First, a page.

The news of Álvaro García Ortiz’s appointment was still spreading this Tuesday, and the PP has already hastened to express its uneasiness towards the new Attorney General. The popular ones did not limit themselves to criticizing that the government had kept them on the sidelines, but posited the figure of García Ortiz, an old acquaintance of Alberto Núñez Feijóo, during their years in Galicia, where the former served as prosecutor of the Environment and finally clashed with the then President of the Xunta for the investigations into the forest fires.
The popular immediately dusted off an old complaint against García Ortiz: his alleged involvement in an “action by the PSOE campaign for the Galician regional elections”. In fact, in December 2019, the prosecutor attended a conference organized by the Galician Socialists as a representative of the Progressive Union of Prosecutors (UPF). idea lab and in which other non-militant experts participated. Regional elections had not even been called and were held seven months later. Sources close to García Ortiz say that before accepting the PSOE’s invitation, he obtained permission from the Tax Inspectorate and the Attorney General’s Office.
The Feijóo government’s uneasiness with García Ortiz came two years earlier, when Galicia was subjected to a terrible wave of fire that even engulfed the cities. Besieged by fire, Feijóo defended himself by promoting the theory that the community was being attacked by an “incendiary terror attack.” There was no evidence of this and García Ortiz, who had been investigating the fires for years, relied on the data in his possession tear down the thesis of the President of the Xunta: “We don’t have data to understand that there is an organization or concert of people who are directly causing harm or harm to themselves.”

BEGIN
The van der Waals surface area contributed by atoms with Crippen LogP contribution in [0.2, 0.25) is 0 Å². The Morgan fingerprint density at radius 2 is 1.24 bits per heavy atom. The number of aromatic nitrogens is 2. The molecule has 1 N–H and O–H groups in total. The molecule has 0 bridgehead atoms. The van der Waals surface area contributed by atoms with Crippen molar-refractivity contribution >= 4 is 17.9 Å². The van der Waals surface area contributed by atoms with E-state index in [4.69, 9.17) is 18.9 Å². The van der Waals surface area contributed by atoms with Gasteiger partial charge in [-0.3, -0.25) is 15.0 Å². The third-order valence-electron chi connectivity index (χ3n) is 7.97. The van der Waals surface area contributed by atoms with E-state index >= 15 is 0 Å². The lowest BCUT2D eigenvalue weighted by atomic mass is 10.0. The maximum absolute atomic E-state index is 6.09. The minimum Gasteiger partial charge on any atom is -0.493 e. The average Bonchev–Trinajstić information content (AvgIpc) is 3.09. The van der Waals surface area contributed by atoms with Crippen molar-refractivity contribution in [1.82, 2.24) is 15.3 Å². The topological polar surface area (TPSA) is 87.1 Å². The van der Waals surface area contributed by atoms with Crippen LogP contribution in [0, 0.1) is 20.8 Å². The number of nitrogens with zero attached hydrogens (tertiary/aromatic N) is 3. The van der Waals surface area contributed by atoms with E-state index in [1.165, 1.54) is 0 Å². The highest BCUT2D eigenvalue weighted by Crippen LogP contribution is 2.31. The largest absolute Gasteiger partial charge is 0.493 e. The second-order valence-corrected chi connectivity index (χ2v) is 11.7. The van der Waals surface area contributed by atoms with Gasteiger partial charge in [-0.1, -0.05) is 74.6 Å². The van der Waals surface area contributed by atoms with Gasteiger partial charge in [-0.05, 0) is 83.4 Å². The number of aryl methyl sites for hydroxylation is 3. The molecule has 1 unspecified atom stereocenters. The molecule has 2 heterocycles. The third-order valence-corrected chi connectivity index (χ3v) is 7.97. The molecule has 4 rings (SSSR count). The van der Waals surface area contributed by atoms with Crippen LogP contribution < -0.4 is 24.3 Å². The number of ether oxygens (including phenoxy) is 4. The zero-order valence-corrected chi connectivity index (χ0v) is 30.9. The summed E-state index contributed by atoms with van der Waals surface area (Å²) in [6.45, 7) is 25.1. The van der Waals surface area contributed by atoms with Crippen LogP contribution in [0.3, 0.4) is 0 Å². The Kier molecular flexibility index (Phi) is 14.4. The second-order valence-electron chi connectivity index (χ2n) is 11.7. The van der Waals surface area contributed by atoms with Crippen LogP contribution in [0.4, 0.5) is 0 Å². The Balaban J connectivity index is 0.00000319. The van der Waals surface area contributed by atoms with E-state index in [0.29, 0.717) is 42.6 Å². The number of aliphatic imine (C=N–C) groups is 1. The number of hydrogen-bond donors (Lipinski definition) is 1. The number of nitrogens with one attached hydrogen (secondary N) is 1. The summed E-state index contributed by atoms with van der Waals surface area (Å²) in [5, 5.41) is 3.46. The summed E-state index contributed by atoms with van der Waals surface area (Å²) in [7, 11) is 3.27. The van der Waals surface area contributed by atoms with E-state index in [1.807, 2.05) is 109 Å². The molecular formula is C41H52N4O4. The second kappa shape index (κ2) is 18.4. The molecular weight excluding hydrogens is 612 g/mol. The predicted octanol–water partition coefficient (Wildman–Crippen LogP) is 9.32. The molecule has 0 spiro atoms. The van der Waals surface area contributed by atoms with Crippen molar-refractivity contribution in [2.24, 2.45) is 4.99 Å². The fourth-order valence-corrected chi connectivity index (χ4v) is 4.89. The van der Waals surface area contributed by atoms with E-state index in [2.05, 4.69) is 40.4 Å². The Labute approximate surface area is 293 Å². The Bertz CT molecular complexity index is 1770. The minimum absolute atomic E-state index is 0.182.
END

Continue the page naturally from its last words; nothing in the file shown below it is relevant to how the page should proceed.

The theory of an arson attack was not new – it has been speculated about in Galicia for decades – nor were García Ortiz’s efforts to refute it. In 2006, when a coalition of PSOE and BNG nationalists reached the Xunta, Galicia suffered another devastating wave of fire. So it was the ruling left that propagated the theory of arson terrorism. Feijóo, who made his opposition debut, didn’t buy it at all. Instead, he launched a campaign to discredit the Xunta’s management, and eventually slipped up by starring in one of the highly criticized scenes of his day: he was photographed putting out a fire with a garden hose.
A year later, prosecutors concluded that, contrary to what the bipartisan government had proclaimed, there was no evidence of an organized conspiracy. García Ortiz, already head of the Galician environmental prosecutor’s office, told this newspaper in 2007: “If there were a criminal organization, it would be easier to investigate.”
Ten years later, in October 2017, it was the Feijóo government that was engulfed in flames. And the President resorted to the “arson terrorism” excuse. He repeated it for days until García Ortiz came out to deny it. After more than a decade of investigating the phenomenon, the now Attorney General confirmed his usual conclusions: “We have no data to understand that an organization is behind the fires.” Neither did the Xunta, although their political representatives defended the opposite . So much so that a year later a committee of the Galician Parliament came to the same conclusion as the prosecutor: approved by the PP itself.
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